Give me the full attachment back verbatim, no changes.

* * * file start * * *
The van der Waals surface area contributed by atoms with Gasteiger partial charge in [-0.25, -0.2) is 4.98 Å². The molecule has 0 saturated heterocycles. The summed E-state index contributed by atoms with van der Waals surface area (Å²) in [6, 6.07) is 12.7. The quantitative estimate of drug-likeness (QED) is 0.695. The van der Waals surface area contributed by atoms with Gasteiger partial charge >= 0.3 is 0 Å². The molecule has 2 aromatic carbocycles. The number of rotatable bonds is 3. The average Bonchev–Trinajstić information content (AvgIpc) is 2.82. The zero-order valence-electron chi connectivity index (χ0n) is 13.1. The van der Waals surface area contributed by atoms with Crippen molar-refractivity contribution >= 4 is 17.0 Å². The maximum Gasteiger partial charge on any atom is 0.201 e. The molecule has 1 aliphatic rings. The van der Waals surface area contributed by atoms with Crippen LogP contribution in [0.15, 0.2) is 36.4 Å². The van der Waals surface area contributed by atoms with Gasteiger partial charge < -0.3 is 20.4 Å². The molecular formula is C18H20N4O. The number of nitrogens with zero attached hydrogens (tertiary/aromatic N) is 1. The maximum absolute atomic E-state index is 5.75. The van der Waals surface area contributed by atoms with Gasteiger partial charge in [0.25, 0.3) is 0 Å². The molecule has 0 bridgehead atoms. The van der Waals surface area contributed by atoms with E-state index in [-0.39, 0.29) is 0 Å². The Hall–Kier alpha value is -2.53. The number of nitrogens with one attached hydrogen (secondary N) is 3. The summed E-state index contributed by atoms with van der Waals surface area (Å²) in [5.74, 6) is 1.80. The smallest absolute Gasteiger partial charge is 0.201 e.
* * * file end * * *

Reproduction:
The van der Waals surface area contributed by atoms with Gasteiger partial charge in [-0.25, -0.2) is 4.98 Å². The molecule has 0 saturated heterocycles. The summed E-state index contributed by atoms with van der Waals surface area (Å²) in [6, 6.07) is 12.7. The quantitative estimate of drug-likeness (QED) is 0.695. The van der Waals surface area contributed by atoms with Gasteiger partial charge >= 0.3 is 0 Å². The molecule has 2 aromatic carbocycles. The number of rotatable bonds is 3. The average Bonchev–Trinajstić information content (AvgIpc) is 2.82. The zero-order valence-electron chi connectivity index (χ0n) is 13.1. The van der Waals surface area contributed by atoms with Crippen molar-refractivity contribution >= 4 is 17.0 Å². The maximum Gasteiger partial charge on any atom is 0.201 e. The molecule has 1 aliphatic rings. The van der Waals surface area contributed by atoms with Crippen LogP contribution in [0.15, 0.2) is 36.4 Å². The van der Waals surface area contributed by atoms with Gasteiger partial charge < -0.3 is 20.4 Å². The molecular formula is C18H20N4O. The number of nitrogens with zero attached hydrogens (tertiary/aromatic N) is 1. The maximum absolute atomic E-state index is 5.75. The van der Waals surface area contributed by atoms with Gasteiger partial charge in [0.25, 0.3) is 0 Å². The molecule has 0 bridgehead atoms. The van der Waals surface area contributed by atoms with E-state index in [-0.39, 0.29) is 0 Å². The Hall–Kier alpha value is -2.53. The number of nitrogens with one attached hydrogen (secondary N) is 3. The summed E-state index contributed by atoms with van der Waals surface area (Å²) in [5.74, 6) is 1.80. The smallest absolute Gasteiger partial charge is 0.201 e.